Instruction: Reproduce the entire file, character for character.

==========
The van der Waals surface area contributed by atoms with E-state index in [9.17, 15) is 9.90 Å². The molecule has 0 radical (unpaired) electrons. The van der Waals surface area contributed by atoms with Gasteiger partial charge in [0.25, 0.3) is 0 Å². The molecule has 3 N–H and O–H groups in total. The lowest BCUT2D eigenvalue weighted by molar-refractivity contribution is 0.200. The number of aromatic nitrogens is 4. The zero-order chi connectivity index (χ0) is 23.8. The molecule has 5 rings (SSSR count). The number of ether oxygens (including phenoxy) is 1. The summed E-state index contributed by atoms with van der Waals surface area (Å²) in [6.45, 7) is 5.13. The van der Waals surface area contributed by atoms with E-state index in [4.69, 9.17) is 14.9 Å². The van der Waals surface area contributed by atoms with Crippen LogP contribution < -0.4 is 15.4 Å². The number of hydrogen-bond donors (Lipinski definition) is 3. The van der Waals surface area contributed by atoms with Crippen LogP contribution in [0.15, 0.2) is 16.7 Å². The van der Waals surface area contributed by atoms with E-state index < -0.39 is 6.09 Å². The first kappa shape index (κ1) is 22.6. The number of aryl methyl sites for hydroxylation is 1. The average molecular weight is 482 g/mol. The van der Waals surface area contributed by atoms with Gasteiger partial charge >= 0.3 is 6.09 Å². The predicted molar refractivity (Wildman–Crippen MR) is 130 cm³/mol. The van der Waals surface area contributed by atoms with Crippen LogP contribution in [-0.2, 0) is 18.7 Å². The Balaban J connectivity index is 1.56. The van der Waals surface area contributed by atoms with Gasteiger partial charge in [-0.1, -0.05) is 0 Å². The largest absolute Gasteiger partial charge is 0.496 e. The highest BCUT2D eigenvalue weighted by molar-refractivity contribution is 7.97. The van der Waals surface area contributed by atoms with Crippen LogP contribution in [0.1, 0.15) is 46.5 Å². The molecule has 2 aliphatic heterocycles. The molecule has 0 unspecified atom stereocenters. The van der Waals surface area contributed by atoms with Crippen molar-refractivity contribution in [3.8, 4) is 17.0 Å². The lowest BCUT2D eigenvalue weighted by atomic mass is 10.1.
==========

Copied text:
The van der Waals surface area contributed by atoms with E-state index in [9.17, 15) is 9.90 Å². The molecule has 0 radical (unpaired) electrons. The van der Waals surface area contributed by atoms with Gasteiger partial charge in [0.25, 0.3) is 0 Å². The molecule has 3 N–H and O–H groups in total. The lowest BCUT2D eigenvalue weighted by molar-refractivity contribution is 0.200. The number of aromatic nitrogens is 4. The zero-order chi connectivity index (χ0) is 23.8. The molecule has 5 rings (SSSR count). The number of ether oxygens (including phenoxy) is 1. The summed E-state index contributed by atoms with van der Waals surface area (Å²) in [6.45, 7) is 5.13. The van der Waals surface area contributed by atoms with E-state index in [4.69, 9.17) is 14.9 Å². The van der Waals surface area contributed by atoms with Crippen LogP contribution < -0.4 is 15.4 Å². The number of hydrogen-bond donors (Lipinski definition) is 3. The van der Waals surface area contributed by atoms with Crippen LogP contribution in [0.15, 0.2) is 16.7 Å². The van der Waals surface area contributed by atoms with E-state index < -0.39 is 6.09 Å². The first kappa shape index (κ1) is 22.6. The number of aryl methyl sites for hydroxylation is 1. The average molecular weight is 482 g/mol. The van der Waals surface area contributed by atoms with Gasteiger partial charge >= 0.3 is 6.09 Å². The predicted molar refractivity (Wildman–Crippen MR) is 130 cm³/mol. The van der Waals surface area contributed by atoms with Crippen LogP contribution in [-0.2, 0) is 18.7 Å². The Balaban J connectivity index is 1.56. The van der Waals surface area contributed by atoms with Gasteiger partial charge in [-0.1, -0.05) is 0 Å². The largest absolute Gasteiger partial charge is 0.496 e. The highest BCUT2D eigenvalue weighted by molar-refractivity contribution is 7.97. The van der Waals surface area contributed by atoms with Crippen LogP contribution in [0.1, 0.15) is 46.5 Å². The molecule has 2 aliphatic heterocycles. The molecule has 0 unspecified atom stereocenters. The van der Waals surface area contributed by atoms with Crippen molar-refractivity contribution in [3.8, 4) is 17.0 Å². The lowest BCUT2D eigenvalue weighted by atomic mass is 10.1.